In late May, the Zimbabwean army and police drove into the large informal settlement at Hatcliffe, outside Harare with bulldozers, and either burnt to the ground or flattened the 3,000 homes in which about 15,000 people lived. For days residents stayed amid the rubble, trying to protect salvageable possessions and hoping for relief. As we drove into the wrecked township, people’s possessions were piled up along the dirt road next to where their homes once stood.
Filthy babies lay amongst mounds of burnt wood and rubbish while their parents sat listlessly next to them, too traumatised to worry about hygiene. They had no shelter, running water, electricity and very little food. The local school and the medical clinic were also closed down during the operation.
Days after my visit, police returned and burned the remaining rubble and piles of possessions. The same story played out across the country in major and minor cities. Government newspapers reported that at least 22,000 street traders were arrested. And more than 200,000 people made homeless, according to the UN.
The action was part of the government’s ‘Operation Murambatsvina’, a Shona word meaning ‘drive out the rubbish,’ which has destroyed dozens of informal settlements and thousands of buildings across the country since it began in May. Zimbabwe’s President Robert Mugabe says the campaign aims to clean up the country’s urban areas and eradicate the flourishing black market that has arisen as a result of the country’s economic collapse. Since Mugabe claimed victory in recent elections, shortages of basic goods have grown severe and the value of the local currency declined steeply.
Managed in the same violent and abrupt manner as land resettlement, Murambatsvina destroyed the livelihoods of many urban poor who make ends meet by selling basic commodities. With winter nights near freezing and no alternative shelter, food or employment offered, many are asking, why now? The opposition Movement for Democratic Change (MDC) argues that the real reason behind the campaign is to punish the urban poor who voted for the MDC in the recent elections.
When I stopped in Hatcliffe, Alex Nhema was one of those who made his way towards my car. When I asked what had happened, he said angrily that the police had destroyed everything while keeping the people away at gunpoint.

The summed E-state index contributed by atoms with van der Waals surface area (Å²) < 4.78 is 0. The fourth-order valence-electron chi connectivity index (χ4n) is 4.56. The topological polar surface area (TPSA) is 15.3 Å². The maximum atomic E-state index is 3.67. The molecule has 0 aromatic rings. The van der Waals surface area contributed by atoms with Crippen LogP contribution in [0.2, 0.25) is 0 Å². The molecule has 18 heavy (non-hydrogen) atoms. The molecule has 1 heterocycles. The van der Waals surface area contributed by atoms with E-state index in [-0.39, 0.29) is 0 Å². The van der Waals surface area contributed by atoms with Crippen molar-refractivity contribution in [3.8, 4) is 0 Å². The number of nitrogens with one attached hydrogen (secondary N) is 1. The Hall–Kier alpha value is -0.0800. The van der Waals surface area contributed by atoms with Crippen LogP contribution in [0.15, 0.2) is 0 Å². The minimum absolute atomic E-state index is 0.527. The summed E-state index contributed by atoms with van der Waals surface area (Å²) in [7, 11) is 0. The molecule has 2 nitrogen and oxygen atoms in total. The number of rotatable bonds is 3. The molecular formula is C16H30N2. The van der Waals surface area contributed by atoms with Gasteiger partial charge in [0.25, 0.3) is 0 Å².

‘They were very aggressive and violent and told us all that we had to take down our homes and leave this place. They said they would come back, and if any of the houses were put back they would burn all the possessions inside. They have done this because we voted for the MDC in the election,’ he said.
Trudy Stevenson, MDC member of parliament for Harare North, distributed blankets to the homeless after Hatcliffe was destroyed. ‘All of the [non-governmental] organisations are afraid to help because they believe that Mugabe will expel them from the country if they do,’ she said.
She maintained that the Hatcliffe settlement was not illegal and the people who built the makeshift shacks leased their plots from the government at a cost of 100,000 Zim dollars a year.
‘The World Bank even paid for the sewage and water services to be put in – look you can see the remains of the piping on the ground,’ she said pointing at concrete pipes strewn around.
Although police ordered residents to leave following the destruction of the settlement, the majority have not done so. ‘I don’t have anywhere to go,’ said Nhema. ‘So I will stay here where my home was. We were told that the police would take us to some place, but then they told us to go back to where we came from. I am from here.’
Some of the displaced have been taken to holding camps. Local priest William Guri is so far the only person allowed to visit one such compound guarded by armed police at a deserted farm 40km outside Harare. ‘They have nothing: no food, no shelter or anywhere to go and their health is worsening daily,’ he said. ‘The NGOs that went there to try and help were chased away, but I have been able to bring in some food. The people are being told they are being kept there while an alternative settlement is being found for them. But I think they will be there a long time.’
‘We cannot support them for much longer, as I’m running out of resources. When you go into the camp, the people are just sitting around idle. The kids are playing but the adults look really distressed.’